Debt and denial: Or how to make sure that the Philippines will end by Walden Bello FINANCE Secretary Cesar Purisima recently characterized the Philippines’ debt burden as a “lingering issue.” This reflects not so much the nature of our debt problem but that the government is in denial. The truth is, the Philippine national debt that has now reached 3.8 trillion pesos, or 69 billion dollars, is out of control. Total public sector debt is now estimated at 130 percent of GDP as of the end-2003. Of the 3.8-trillion-peso debt, 1.8 trillion pesos, or nearly half, is foreign debt, according to the official story. However, according to some sources, about 80 percent of the total debt is owed to foreign creditors, including resident foreigners. These are indicators not of a “lingering problem” but of the biggest economic problem we face. We are staring default in the face. Yet our policymakers are paralyzed. Let me clarify: An effective solution to our current fiscal crisis would consist of three prongs: raise revenue, cut borrowings, rein in debt service. The firsttwo do not elicit much controversy, though there is little confidence that the government will be effective in either raising its revenue collection or refraining from going to local and international capital markets to finance its deficit. When it comes to renegotiating the debt, however, there is strong resistance in influential circles. For instance, at a recent forum sponsored by the Management Association of the Philippines in which I participated, former central bank governor Gabriel Singson and World Bank country chief Joachim von Amsberg warned us not to even raise the possibility of debt renegotiation as an option. Why is the foreign debt such a sacred cow? To answer this and understand the deleterious impact of our debt policy on the economy, we need to reach back into recent history. It is time we stop blaming all our debt-related ills on the Ferdinand Marcos regime. The Corazon Aquino administration and its successors played a key role in aggravating the situation. And the IMF and Mr. Amsberg’s institution, the World Bank, also figured prominently. Crossroads in the mid-1980s Let me focus on the foreign debt. At the beginning of the Aquino period, the Philippines’ foreign debt had risen to over 26 billion dollars from 21 billion dollars in 1981. This led the World Bank and the IMF, under strong pressure from the big commercial creditors, to put the emphasis on debt repayment in their agenda for the new administration of President Corazon Aquino. Fairly quickly, international finance faced the fledgling democratic administration with an unpalatable choice: either limit debt service payments or fully comply with debt obligations in order to preserve creditworthiness even at the risk of throttling growth. The first position was espoused by Solita Monsod, who became director of the National Economic and Development Authority (NEDA) and some of her colleagues at the University of the Philippines School of Economics, who wrote: “The search for a recovery program that is consistent with a debt repayment schedule determined by our creditors is a futile one and should therefore be abandoned.” The central bank and the Department of Finance, dominated by figures with links to international finance, lined up behind the second position. Then-governor “Jobo” Fernandez of the now-defunct Central Bank, a Marcos holdover, “warned of the risk of ‘economic retaliation against the country’ should it take unilateral actions in defiance of its creditors. Trade credit lines could be withheld ‘paralyzing foreign trade,’ and foreign assistance could be terminated.” Then Citibank President John Reed visited the Philippines and warned that debt repudiation “would produce immense suffering and difficulty for the people.” The so-called “model debtor” strategy won out, partly because proponents of the opposite position like Monsod did not put up more than token resistance. This was a mistake, notes economist Jim Boyce, in the light of concurrent developments: The credibility of these threats is … open to serious doubt. Brazil defied its commercial creditors for 18 months, beginning with the unilateral suspension of debt service announced in February 1987. Its defiance provoked much posturing by the banks, but little genuine retaliation. The holders of paper assets proved to be paper tigers. Similarly, the well publicized but less drastic debt service ceiling imposed by Peruvian President Alan Garcia did not bring grievous penalties; the Garcia government’s heterodox economic program ultimately failed despite the debt policy, not because of it. More quietly, Bolivia halted most debt service payments in 1984, and three years later won [a] very favorable debt buy-back deal. The “model debtor” strategy was inaugurated with President Corazon Aquino’s Proclamation 50, which committed the government to honoring all of the Philippines’ debt, including odious debts like those contracted to build the Bataan Nuclear Power Plant as well as the so-called “behest loans” made by cronies of the Marcos dictatorship. The strategy was institutionalized by Executive Order 292, which affirmed the “automatic appropriation” of the full amount needed to service the debt from the budget of the national government that was originally mandated by Marcos’ Presidential Decree 1177. Impact of the model debtor strategy A financial hemorrhage marked the succeeding years, with the net transfer of financial resources to external creditors coming to a negative 1.3 billion dollars a year on average between 1986 and 1991. In late eighties, foreign debt servicing came to 3.5 billion dollars a year, or about 10 percent of the country’s gross domestic product. A decade later, in 1999, the level of outflow of financial resources continued to be massive. The fundamental irrationality of the process was underlined by the fact that as overseas workers were remitting hard earned dollars into the country, an equal if not greater amount was leaving it. Making constantly rising debt payments a sacred cow legally not only made the national budget structurally prone to deficits. Government is usually the biggest and most important investor in developing countries like the Philippines. Owing to the prioritization of foreign debt repayment, government spending has been, over the last two decades, confined largely to financing salaries and other operating expenses. For the last 18 years, very little of the budget could be devoted to capital expenditures, thus practically eliminating government spending as an engine of development. In our neighboring countries, in contrast, government spending became the catalyst of development and sizzling economic growth. Along with the structural adjustment measures imposed under the guidance of the World Bank and the International Monetary Fund, the strategy of making debt repayment the national priority -- which has been followed by every administration since Marcos -- has created a condition of structural stagnation -- what Massachusetts Institute of Technology economist Rudiger Dornbusch describes as a low-level trap in which low investment, increased unemployment, reduced consumption, and low output interacted to create a vicious cycle of stagnation and decline. This is the source of what we have called in a recent book the permanent structural crisis of the Philippine economy. Almost 20 years after the beginning of the Aquino presidency, our foreign debt has nearly trebled, from 26 billion dollars to 69 billion dollars. We are still servicing the debt incurred for the mothballed Bataan Nuclear Power Plant! This is a case of skipping the possibility of death through a nuclear accident for the certainty of slow death through debt repayment. Debt servicing rose from 46 per cent of national government expenditure in 2002 to 81 percent in 2004 and is expected to hit 89 percent in 2005, according to former National Economic and Development Authority head Cielito Habito. Another way of looking at this is that in order to enable the government to keep functioning, we must resort to borrowing from foreign and local creditors to stay current on our debt servicing. However one reads them, the figures underline one thing: We are essentially back where we were in the early 1980s, which is that of borrowing new money at increasingly disadvantageous rates to pay off old debts. And so long as our debt service remains uncontrolled, any sort of measures on the revenue side, such as more effective tax collection, tobacco and alcohol taxes, or the value-added tax will have little impact in terms of stabilizing government finances. Sure, some of these measures must be implemented, but they must go in tandem with debt devaluation. Our policymakers, however, are still talking about maintaining the model debtor strategy that has brought us so much grief. Again Finance Secretary Purisima: “[W]e need to be responsible players in the international financial community, and honoring our obligations is one that we need to take pride in.” The lessons of Argentina The example of Argentina is often cited as the future of the Philippines. Just recently, Finance Asia predicted an “eventual public sector debt default.” Argentina, in fact, has both negative and positive lessons for the Philippines. The negative lesson is that if you do nothing about your deteriorating debt profile because you want to preserve your access to international capital markets, you will certainly collapse. The main reason for the collapse of the Argentine economy was the policy of being a good debtor even when it was clear that servicing the debt was dragging the economy over the cliff. When Argentina defaulted on its foreign debt in 2002, it was because it could no longer service it at the onerous terms imposed by the creditors. Now to the positive lessons. First, with the millstone of debt service removed, the economy can grow. After the collapse of 2002, Argentina grew by 8 per cent in 2003 and 2004. The New York Times has rightly analyzed Argentina’s success as due to its “ignoring or defying economic or political orthodoxy.” The second positive lesson is that being hard on your creditors pays. When the current president Nestor Kirchner took over, he told bondholders that they had to take a loss on their loans on the order of 70-75 percent. The bondholders howled, and asked the IMF to punish him. Kirchner stood his ground. The IMF blinked and gave him a loan of 3.3 billion dollars that had previously been agreed upon. In the next few days, an announcement is expected that 70 percent of the country’s bondholders have agreed to swap defaulted debt for new bonds, taking a breathtaking devaluation of their original bonds of 75 percent. Doing something drastic with our debt does not mean we go unilateral. Of course not. We must negotiate. But negotiate hard. As former NEDA head Solita Monsod once said, “If you don’t know how to negotiate, you’re dead. You capitulate immediately.” Some concrete measures Along with repeal of the automatic appropriations law, which would free up a lot of funds for development purposes, we might consider negotiating hard along the following lines, among others: • freezing or reducing payments to the World Bank and the IMF, to whom we owe 22. 8 percent of our public debt, as Prof. Habito, suggests; • ending payments on illegitimate debts like the ones the Marcos government incurred to set up the Bataan Nuclear Power Plant, knowing full well that there is the established doctrine on “Odious Debt” that we can base this action on; • renegotiating, as Argentina did, to devalue the debt held by our bondholders both foreign and local; or • tying our debt repayments to a certain percentage of our export earnings, perhaps no more than five percent of this in contrast to the current 22 percent. There are other mechanisms. These moves need not necessarily provoke a hardline response. Indeed, most of Argentina’s creditors, including the IMF, elected not to take a hard line. The reason for this is that, after the experience of the 1990s, there is now a great awareness in the world’s financial centers that financial crises will continue to erupt. Indeed, former US treasury secretary Robert Rubin says, “Future financial crises are almost surely inevitable and could be even more severe.” Thus there is now felt to be an urgent need to create multilateral mechanisms to deal with such events as the Argentine default. One of the ideas that has been mooted is the creation of a Sovereign Debt Restructuring Mechanism (SDRM) that would allow countries in the throes of or entering a financial crisis like the Philippines to freeze or reduce their repayments with full legal protection as well as with financial support from the IMF while they undergo an orderly restructuring of their debt with their creditors. Surprisingly, the otherwise orthodox Deputy Director of the IMF Ann Krueger of the United States has become the main proponent of this idea, though the Bush administration continues to reject it. The point in raising this is not to support the current SDRM proposal (which we feel is still inadequate for effectively dealing with crisis) but to emphasize that no one wants another Argentina, and the Philippines must capitalize on this mood to push its creditors to negotiations to radically restructure and devalue its debt at this point. The mechanisms for reducing our devaluing our debt are many, and it is tactical considerations that must determine the choice of instruments. The critical thing is political will: Can the government generate the political will to take the necessary measures to stanch the continuous hemorrhaging of our financial resources in the form of uncontrolled debt service? I really am skeptical and pessimistic on this score. I, in fact, think that our policymakers will till the end exhibit “fear and trembling,” to borrow from Kierkegaard, when dealing our creditors. Argentines learned the hard way. Perhaps only an experience like Argentina’s will teach us Filipinos the appropriate lessons. Unfortunately. (Published in: Focus on the Philippines No. 5, http://focusweb.org/oldphilippines/content/view/92/6/)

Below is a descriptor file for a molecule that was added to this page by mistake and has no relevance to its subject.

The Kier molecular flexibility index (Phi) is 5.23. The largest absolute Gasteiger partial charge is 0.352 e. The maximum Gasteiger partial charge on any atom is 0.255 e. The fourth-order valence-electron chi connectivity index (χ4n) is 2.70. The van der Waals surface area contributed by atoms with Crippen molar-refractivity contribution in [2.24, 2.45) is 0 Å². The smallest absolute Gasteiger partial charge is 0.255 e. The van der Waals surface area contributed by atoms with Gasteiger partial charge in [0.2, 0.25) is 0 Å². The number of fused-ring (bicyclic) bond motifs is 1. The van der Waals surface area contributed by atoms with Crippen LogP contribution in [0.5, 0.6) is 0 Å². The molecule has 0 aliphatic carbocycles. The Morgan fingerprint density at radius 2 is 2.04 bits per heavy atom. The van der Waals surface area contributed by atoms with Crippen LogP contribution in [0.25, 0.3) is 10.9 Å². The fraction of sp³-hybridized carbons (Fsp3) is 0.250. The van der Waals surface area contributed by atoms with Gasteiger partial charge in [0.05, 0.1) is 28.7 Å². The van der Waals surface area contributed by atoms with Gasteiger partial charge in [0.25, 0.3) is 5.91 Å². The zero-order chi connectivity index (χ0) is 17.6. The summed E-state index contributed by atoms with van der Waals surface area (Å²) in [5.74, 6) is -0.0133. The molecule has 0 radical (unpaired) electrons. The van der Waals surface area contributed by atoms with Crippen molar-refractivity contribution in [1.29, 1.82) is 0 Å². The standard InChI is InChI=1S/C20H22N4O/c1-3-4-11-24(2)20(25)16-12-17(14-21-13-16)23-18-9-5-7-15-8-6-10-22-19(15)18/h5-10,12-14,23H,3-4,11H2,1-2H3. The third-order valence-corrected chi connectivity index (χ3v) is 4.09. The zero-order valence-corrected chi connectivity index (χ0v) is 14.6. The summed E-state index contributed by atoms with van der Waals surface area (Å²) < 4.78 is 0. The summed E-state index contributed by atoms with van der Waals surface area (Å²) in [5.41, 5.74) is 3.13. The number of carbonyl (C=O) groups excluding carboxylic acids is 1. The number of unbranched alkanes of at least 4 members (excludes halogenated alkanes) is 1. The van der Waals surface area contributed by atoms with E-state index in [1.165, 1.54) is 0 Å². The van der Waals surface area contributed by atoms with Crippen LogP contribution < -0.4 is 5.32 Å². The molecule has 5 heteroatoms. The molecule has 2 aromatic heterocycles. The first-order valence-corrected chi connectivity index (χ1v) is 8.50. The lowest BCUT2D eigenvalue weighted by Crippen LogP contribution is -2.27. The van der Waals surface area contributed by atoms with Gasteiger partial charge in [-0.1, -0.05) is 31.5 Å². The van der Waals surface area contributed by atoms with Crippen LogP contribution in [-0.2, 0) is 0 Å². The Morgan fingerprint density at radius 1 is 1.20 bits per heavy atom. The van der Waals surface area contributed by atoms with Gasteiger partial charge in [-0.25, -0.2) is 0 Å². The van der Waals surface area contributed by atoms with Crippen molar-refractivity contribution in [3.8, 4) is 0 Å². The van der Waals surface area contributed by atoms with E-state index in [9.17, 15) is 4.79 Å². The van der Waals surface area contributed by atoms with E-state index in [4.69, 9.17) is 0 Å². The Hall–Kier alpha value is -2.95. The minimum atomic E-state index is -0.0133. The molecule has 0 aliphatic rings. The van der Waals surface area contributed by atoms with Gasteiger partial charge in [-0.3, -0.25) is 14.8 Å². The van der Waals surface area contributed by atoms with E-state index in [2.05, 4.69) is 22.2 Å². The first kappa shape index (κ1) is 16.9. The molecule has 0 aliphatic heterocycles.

Leave a Reply

Your email address will not be published. Required fields are marked *